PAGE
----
Guest Article by Shreelata Suresh
Tired of dieting, fasting, and losing a little, only to put it back on a few days later? Try these suggestions from the ancient healing tradition of ayurveda for a more sensible approach to weight management.
1. Don't practice deprivation, whether it's fasting or skipping meals or denying your cravings--it's the quickest way to start a vicious cycle of weight gain. Instead, eat three meals a day--a small breakfast and dinner and a more hearty lunch, and add a healthy mid-morning or mid-afternoon snack if you feel hungry. Ayurveda does recommend portion control though--the quantity of food you consume at a meal should be no more than what you can hold in your two cupped palms, and you should get up from the table before you feel satiated and completely full.
The key to weight management is effectively metabolizing what you eat, eliminating wastes efficiently and letting the digestion system get a break between meals. Fasting will only further disrupt your metabolism by not giving it anything to "work on" on the days you fast. Same with skipping meals--if your digestive system does not get something to work on at around the same times each day, it will not function at peak efficiency when you do eat. And the way to handle cravings is to gradually educate your taste buds to desire only what is good for you, by actively choosing more foods that are right for you each day and eliminating those that are not. Denying cravings only leads to binges when your body can't take it any more.
2. Work with your digestion rhythms, not against them. Many of us today follow an eating pattern that isn't healthy: we skip breakfast, eat a hurried lunch at our workstation or on the go, and then eat a large dinner, often too close to bedtime.
According to ayurveda, your digestive agni--the "fire" in your stomach that cooks the foods you eat and makes them into rasa, the nutritional essence that builds healthy cells and tissues, is most active around noon. That's why ayurvedic teachings recommend that the largest or heaviest meal of the day be lunch. A typical ayurvedic vegetarian lunch includes two or three servings of cooked veggies, a lentil dish, a whole grain, a chutney (a relish made with spices and fruits or vegetables), and lassi, a beverage made by blending fresh yogurt and pure water. Breakfast and dinner should consist of more easily digested foods. For breakfast, eat a helping of sweet juicy fruit, and warm cooked cereal. For dinner, eat light one-dish meals, or vegetable or lentil soups. A small handful of soaked and blanched almonds or walnuts makes a nutritious mid-morning or afternoon snack. If you follow this meal pattern, your digestion is generally never taxed beyond its capacity, and your body efficiently metabolizes the food you eat.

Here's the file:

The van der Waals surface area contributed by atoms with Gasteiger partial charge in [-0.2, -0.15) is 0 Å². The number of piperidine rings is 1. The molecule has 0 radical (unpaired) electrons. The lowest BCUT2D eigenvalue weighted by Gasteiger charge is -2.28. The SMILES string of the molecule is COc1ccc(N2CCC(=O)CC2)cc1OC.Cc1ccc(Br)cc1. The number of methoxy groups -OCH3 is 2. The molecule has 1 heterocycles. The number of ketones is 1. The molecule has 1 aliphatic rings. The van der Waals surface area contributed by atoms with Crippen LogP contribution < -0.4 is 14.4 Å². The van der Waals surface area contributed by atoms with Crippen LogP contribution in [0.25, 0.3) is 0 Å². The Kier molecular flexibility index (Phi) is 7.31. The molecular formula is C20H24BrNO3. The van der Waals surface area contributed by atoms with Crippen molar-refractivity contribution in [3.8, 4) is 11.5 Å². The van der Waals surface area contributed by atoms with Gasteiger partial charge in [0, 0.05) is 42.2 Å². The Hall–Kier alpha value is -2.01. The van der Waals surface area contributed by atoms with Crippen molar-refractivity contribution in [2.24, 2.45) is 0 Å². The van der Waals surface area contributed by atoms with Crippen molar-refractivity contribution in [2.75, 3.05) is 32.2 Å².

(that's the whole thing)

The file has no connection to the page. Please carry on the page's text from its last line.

3. Keep your internal machinery clean. You take your car in for an engine oil change periodically, you sharpen your lawnmower blades at the start of each growing season, you give your house a good springcleaning each year.shouldn't you be giving the systems of your body at least a similar degree of attention?
It's true that your body is built to eliminate wastes on its own, but it may need a little help occasionally. The cleaner you keep your insides, the more efficiently your digestion works to deliver nutrition to the cells and tissues and move toxins out of the body. If toxins build up in the body, all the internal systems become less efficient, and one effect can be that you put on weight and feel heavy and lethargic even though you are eating right. Ayurveda recommends herbal formulations such as Triphala to gently aid the process of internal cleansing.
4. Exercise. The original ayurvedic texts were written long before the wheel or television came around to make couch potatoes of many of us. Walking was a necessity, so everyone got lots of exercise each day. Today we need to consciously work out to incorporate the same level of activity into our daily routine.
Enjoy your exercise activity and it will be easier to stick to it. Also, remember that all of us don't benefit from the same amount or type of exercise. Choose your exercise activity according to your natural constitution / build and your tendency to gain weight. While walking is universally beneficial, Pitta persons might also gravitate towards water sports while Kapha individuals need to add something really energetic such as racquetball.
5. Get enough sleep each night. Research studies have connected sleep deprivation to obesity as well as to poor eating habits, a sluggish metabolism and depression, all of which in turn also contribute to weight gain. Ayurvedic healers recognized this connection between sleep and digestion long ago, hence the ayurvedic ideal daily routine, which urges you to be in bed before 10 p.m. and wake up before 6 a.m. for the best quality and quantity of sleep.
Eating a lighter meal at night, and finishing the meal at least two hours before you go to bed will help you fall asleep quicker. Manage your work and R&R time so you don't have to stay up late to meet work deadlines or to "wind down" with late night T.V. To help your physiology adapt to higher levels of stress or more demands on your body and mind, take the Ashwagandha Rasayana. Ashwagandha is known for its adaptogenic capability and as a tonic for the nervous system.
Note: This material is educational, and is not intended to diagnose,treat, cure or prevent any disease. If you have a medical concern,please consult your physician.
Copyright AyurBalance, Inc. 2003
About the Author:
Shreelata Suresh is a yoga instructor and writer from the Bay Area.She writes for various publications on yoga and ayurveda.
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